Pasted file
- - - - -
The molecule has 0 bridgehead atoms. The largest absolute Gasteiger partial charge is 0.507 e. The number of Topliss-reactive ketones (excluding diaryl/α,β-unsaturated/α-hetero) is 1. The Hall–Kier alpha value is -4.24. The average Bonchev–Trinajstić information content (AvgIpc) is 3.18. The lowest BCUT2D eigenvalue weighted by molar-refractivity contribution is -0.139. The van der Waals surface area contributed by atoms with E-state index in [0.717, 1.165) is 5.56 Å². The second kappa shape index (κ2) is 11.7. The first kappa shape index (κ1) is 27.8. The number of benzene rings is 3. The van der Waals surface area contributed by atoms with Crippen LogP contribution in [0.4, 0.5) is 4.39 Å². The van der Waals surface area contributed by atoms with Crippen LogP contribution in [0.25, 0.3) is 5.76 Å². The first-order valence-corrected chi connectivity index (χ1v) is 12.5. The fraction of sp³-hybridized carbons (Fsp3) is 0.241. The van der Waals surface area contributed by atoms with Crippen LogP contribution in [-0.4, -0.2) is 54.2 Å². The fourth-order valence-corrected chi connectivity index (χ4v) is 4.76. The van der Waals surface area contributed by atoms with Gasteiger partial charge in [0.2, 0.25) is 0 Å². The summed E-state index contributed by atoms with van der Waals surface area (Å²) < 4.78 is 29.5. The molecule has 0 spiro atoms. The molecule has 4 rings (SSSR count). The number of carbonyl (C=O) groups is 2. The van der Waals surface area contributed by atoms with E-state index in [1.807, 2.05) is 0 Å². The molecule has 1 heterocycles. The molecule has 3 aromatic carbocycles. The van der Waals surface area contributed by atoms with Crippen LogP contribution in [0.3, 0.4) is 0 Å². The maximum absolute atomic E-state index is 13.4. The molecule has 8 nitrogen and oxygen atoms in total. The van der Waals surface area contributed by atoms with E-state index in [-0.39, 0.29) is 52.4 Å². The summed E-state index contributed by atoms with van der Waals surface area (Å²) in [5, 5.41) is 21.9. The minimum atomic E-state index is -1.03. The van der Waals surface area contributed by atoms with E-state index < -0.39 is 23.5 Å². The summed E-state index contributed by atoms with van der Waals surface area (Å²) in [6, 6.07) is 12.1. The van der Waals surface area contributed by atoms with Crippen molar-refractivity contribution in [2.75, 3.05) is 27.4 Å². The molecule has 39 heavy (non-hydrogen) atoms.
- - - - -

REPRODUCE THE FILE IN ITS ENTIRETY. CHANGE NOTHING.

The molecule has 0 bridgehead atoms. The largest absolute Gasteiger partial charge is 0.507 e. The number of Topliss-reactive ketones (excluding diaryl/α,β-unsaturated/α-hetero) is 1. The Hall–Kier alpha value is -4.24. The average Bonchev–Trinajstić information content (AvgIpc) is 3.18. The lowest BCUT2D eigenvalue weighted by molar-refractivity contribution is -0.139. The van der Waals surface area contributed by atoms with E-state index in [0.717, 1.165) is 5.56 Å². The second kappa shape index (κ2) is 11.7. The first kappa shape index (κ1) is 27.8. The number of benzene rings is 3. The van der Waals surface area contributed by atoms with Crippen LogP contribution in [0.4, 0.5) is 4.39 Å². The van der Waals surface area contributed by atoms with Crippen LogP contribution in [0.25, 0.3) is 5.76 Å². The first-order valence-corrected chi connectivity index (χ1v) is 12.5. The fraction of sp³-hybridized carbons (Fsp3) is 0.241. The van der Waals surface area contributed by atoms with Crippen LogP contribution in [-0.4, -0.2) is 54.2 Å². The fourth-order valence-corrected chi connectivity index (χ4v) is 4.76. The van der Waals surface area contributed by atoms with Gasteiger partial charge in [0.2, 0.25) is 0 Å². The summed E-state index contributed by atoms with van der Waals surface area (Å²) < 4.78 is 29.5. The molecule has 0 spiro atoms. The molecule has 4 rings (SSSR count). The number of carbonyl (C=O) groups is 2. The van der Waals surface area contributed by atoms with E-state index in [1.807, 2.05) is 0 Å². The molecule has 1 heterocycles. The molecule has 3 aromatic carbocycles. The van der Waals surface area contributed by atoms with Crippen LogP contribution in [0.3, 0.4) is 0 Å². The maximum absolute atomic E-state index is 13.4. The molecule has 8 nitrogen and oxygen atoms in total. The van der Waals surface area contributed by atoms with E-state index in [-0.39, 0.29) is 52.4 Å². The summed E-state index contributed by atoms with van der Waals surface area (Å²) in [5, 5.41) is 21.9. The minimum atomic E-state index is -1.03. The van der Waals surface area contributed by atoms with E-state index < -0.39 is 23.5 Å². The summed E-state index contributed by atoms with van der Waals surface area (Å²) in [6, 6.07) is 12.1. The van der Waals surface area contributed by atoms with Crippen molar-refractivity contribution in [2.75, 3.05) is 27.4 Å². The molecule has 39 heavy (non-hydrogen) atoms.